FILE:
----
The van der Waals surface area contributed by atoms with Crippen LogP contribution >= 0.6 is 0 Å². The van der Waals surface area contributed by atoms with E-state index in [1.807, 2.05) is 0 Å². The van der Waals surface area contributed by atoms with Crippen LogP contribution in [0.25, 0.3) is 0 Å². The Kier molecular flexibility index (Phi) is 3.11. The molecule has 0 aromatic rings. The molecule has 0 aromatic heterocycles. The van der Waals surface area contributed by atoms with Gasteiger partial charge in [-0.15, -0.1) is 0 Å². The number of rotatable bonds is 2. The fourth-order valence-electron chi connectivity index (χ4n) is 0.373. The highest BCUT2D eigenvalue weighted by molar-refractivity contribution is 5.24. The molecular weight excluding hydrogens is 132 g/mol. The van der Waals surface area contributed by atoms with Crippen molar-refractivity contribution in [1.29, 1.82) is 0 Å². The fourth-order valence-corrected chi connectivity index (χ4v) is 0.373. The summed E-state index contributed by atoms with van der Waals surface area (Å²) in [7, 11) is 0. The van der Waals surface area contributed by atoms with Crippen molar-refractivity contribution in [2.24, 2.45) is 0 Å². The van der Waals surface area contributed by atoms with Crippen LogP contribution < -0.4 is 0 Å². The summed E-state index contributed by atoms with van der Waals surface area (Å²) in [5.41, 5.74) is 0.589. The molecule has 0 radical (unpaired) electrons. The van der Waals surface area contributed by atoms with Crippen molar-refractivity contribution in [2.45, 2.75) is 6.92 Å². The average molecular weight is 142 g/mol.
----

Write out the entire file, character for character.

The van der Waals surface area contributed by atoms with Crippen LogP contribution >= 0.6 is 0 Å². The van der Waals surface area contributed by atoms with E-state index in [1.807, 2.05) is 0 Å². The van der Waals surface area contributed by atoms with Crippen LogP contribution in [0.25, 0.3) is 0 Å². The Kier molecular flexibility index (Phi) is 3.11. The molecule has 0 aromatic rings. The molecule has 0 aromatic heterocycles. The van der Waals surface area contributed by atoms with Gasteiger partial charge in [-0.15, -0.1) is 0 Å². The number of rotatable bonds is 2. The fourth-order valence-electron chi connectivity index (χ4n) is 0.373. The highest BCUT2D eigenvalue weighted by molar-refractivity contribution is 5.24. The molecular weight excluding hydrogens is 132 g/mol. The van der Waals surface area contributed by atoms with Crippen molar-refractivity contribution in [1.29, 1.82) is 0 Å². The fourth-order valence-corrected chi connectivity index (χ4v) is 0.373. The summed E-state index contributed by atoms with van der Waals surface area (Å²) in [7, 11) is 0. The van der Waals surface area contributed by atoms with Crippen molar-refractivity contribution in [2.24, 2.45) is 0 Å². The van der Waals surface area contributed by atoms with Crippen LogP contribution < -0.4 is 0 Å². The summed E-state index contributed by atoms with van der Waals surface area (Å²) in [5.41, 5.74) is 0.589. The molecule has 0 radical (unpaired) electrons. The van der Waals surface area contributed by atoms with Crippen molar-refractivity contribution in [2.45, 2.75) is 6.92 Å². The average molecular weight is 142 g/mol.